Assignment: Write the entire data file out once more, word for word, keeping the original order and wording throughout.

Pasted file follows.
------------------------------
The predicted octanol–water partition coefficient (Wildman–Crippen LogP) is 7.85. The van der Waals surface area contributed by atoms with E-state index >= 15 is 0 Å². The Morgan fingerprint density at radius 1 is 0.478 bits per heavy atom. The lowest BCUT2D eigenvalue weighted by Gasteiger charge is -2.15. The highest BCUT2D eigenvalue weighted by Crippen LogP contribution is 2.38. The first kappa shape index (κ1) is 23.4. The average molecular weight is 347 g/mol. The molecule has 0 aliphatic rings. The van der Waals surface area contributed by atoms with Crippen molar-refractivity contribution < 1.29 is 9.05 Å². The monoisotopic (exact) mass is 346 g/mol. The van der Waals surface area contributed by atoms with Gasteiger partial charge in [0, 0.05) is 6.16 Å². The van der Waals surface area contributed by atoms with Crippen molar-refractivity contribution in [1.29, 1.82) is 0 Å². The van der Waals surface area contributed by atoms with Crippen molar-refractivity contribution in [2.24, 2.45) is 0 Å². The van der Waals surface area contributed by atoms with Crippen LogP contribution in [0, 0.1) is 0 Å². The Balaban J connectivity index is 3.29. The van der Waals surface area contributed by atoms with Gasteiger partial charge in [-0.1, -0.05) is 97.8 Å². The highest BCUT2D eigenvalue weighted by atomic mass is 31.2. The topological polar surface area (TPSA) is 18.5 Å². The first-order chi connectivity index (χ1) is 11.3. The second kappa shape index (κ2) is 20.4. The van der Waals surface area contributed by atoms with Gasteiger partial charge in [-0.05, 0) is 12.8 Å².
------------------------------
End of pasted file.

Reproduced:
The predicted octanol–water partition coefficient (Wildman–Crippen LogP) is 7.85. The van der Waals surface area contributed by atoms with E-state index >= 15 is 0 Å². The Morgan fingerprint density at radius 1 is 0.478 bits per heavy atom. The lowest BCUT2D eigenvalue weighted by Gasteiger charge is -2.15. The highest BCUT2D eigenvalue weighted by Crippen LogP contribution is 2.38. The first kappa shape index (κ1) is 23.4. The average molecular weight is 347 g/mol. The molecule has 0 aliphatic rings. The van der Waals surface area contributed by atoms with Crippen molar-refractivity contribution < 1.29 is 9.05 Å². The monoisotopic (exact) mass is 346 g/mol. The van der Waals surface area contributed by atoms with Gasteiger partial charge in [0, 0.05) is 6.16 Å². The van der Waals surface area contributed by atoms with Crippen molar-refractivity contribution in [1.29, 1.82) is 0 Å². The van der Waals surface area contributed by atoms with Crippen molar-refractivity contribution in [2.24, 2.45) is 0 Å². The van der Waals surface area contributed by atoms with Crippen LogP contribution in [0, 0.1) is 0 Å². The Balaban J connectivity index is 3.29. The van der Waals surface area contributed by atoms with Gasteiger partial charge in [-0.1, -0.05) is 97.8 Å². The highest BCUT2D eigenvalue weighted by atomic mass is 31.2. The topological polar surface area (TPSA) is 18.5 Å². The first-order chi connectivity index (χ1) is 11.3. The second kappa shape index (κ2) is 20.4. The van der Waals surface area contributed by atoms with Gasteiger partial charge in [-0.05, 0) is 12.8 Å².